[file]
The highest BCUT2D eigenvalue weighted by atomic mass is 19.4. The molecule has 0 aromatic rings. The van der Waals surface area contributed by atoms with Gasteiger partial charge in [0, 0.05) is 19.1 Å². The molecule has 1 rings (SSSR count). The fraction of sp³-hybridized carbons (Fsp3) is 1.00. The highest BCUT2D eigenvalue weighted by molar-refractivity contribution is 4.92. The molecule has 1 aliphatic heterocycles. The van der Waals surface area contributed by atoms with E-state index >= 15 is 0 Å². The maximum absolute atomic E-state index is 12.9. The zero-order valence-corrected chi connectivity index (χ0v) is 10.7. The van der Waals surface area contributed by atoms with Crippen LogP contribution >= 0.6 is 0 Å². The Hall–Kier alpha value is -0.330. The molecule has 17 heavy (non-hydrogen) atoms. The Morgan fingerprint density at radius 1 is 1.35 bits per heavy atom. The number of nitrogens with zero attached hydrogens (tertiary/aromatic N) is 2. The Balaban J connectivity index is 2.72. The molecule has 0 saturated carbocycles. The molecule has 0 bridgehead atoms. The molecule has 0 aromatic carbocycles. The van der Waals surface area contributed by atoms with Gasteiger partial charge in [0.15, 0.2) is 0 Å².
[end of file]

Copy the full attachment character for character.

The highest BCUT2D eigenvalue weighted by atomic mass is 19.4. The molecule has 0 aromatic rings. The van der Waals surface area contributed by atoms with Gasteiger partial charge in [0, 0.05) is 19.1 Å². The molecule has 1 rings (SSSR count). The fraction of sp³-hybridized carbons (Fsp3) is 1.00. The highest BCUT2D eigenvalue weighted by molar-refractivity contribution is 4.92. The molecule has 1 aliphatic heterocycles. The van der Waals surface area contributed by atoms with E-state index >= 15 is 0 Å². The maximum absolute atomic E-state index is 12.9. The zero-order valence-corrected chi connectivity index (χ0v) is 10.7. The van der Waals surface area contributed by atoms with Crippen LogP contribution >= 0.6 is 0 Å². The Hall–Kier alpha value is -0.330. The molecule has 17 heavy (non-hydrogen) atoms. The Morgan fingerprint density at radius 1 is 1.35 bits per heavy atom. The number of nitrogens with zero attached hydrogens (tertiary/aromatic N) is 2. The Balaban J connectivity index is 2.72. The molecule has 0 saturated carbocycles. The molecule has 0 bridgehead atoms. The molecule has 0 aromatic carbocycles. The van der Waals surface area contributed by atoms with Gasteiger partial charge in [0.15, 0.2) is 0 Å².